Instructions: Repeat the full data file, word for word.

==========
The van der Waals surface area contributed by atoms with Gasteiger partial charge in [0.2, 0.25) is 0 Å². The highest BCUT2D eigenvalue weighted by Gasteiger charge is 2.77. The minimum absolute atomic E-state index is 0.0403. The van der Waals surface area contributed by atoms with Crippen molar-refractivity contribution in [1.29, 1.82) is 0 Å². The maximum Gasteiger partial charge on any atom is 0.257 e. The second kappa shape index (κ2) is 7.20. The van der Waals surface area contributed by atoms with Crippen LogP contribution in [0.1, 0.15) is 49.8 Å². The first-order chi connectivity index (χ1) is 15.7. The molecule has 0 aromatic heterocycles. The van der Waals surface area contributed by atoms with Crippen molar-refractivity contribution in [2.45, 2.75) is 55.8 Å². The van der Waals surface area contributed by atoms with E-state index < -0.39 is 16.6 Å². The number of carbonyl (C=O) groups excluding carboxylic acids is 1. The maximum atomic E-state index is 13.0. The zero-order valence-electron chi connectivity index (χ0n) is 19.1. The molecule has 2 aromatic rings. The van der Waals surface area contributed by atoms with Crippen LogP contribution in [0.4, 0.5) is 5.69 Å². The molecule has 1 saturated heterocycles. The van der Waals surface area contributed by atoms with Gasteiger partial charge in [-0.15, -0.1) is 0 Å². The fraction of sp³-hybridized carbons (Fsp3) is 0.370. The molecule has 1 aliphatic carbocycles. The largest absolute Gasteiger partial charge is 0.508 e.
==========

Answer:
The van der Waals surface area contributed by atoms with Gasteiger partial charge in [0.2, 0.25) is 0 Å². The highest BCUT2D eigenvalue weighted by Gasteiger charge is 2.77. The minimum absolute atomic E-state index is 0.0403. The van der Waals surface area contributed by atoms with Crippen molar-refractivity contribution in [1.29, 1.82) is 0 Å². The maximum Gasteiger partial charge on any atom is 0.257 e. The second kappa shape index (κ2) is 7.20. The van der Waals surface area contributed by atoms with Crippen LogP contribution in [0.1, 0.15) is 49.8 Å². The first-order chi connectivity index (χ1) is 15.7. The molecule has 0 aromatic heterocycles. The van der Waals surface area contributed by atoms with Crippen molar-refractivity contribution in [2.45, 2.75) is 55.8 Å². The van der Waals surface area contributed by atoms with E-state index < -0.39 is 16.6 Å². The number of carbonyl (C=O) groups excluding carboxylic acids is 1. The maximum atomic E-state index is 13.0. The zero-order valence-electron chi connectivity index (χ0n) is 19.1. The molecule has 2 aromatic rings. The van der Waals surface area contributed by atoms with Crippen LogP contribution in [0.4, 0.5) is 5.69 Å². The molecule has 1 saturated heterocycles. The van der Waals surface area contributed by atoms with Gasteiger partial charge in [-0.15, -0.1) is 0 Å². The fraction of sp³-hybridized carbons (Fsp3) is 0.370. The molecule has 1 aliphatic carbocycles. The largest absolute Gasteiger partial charge is 0.508 e.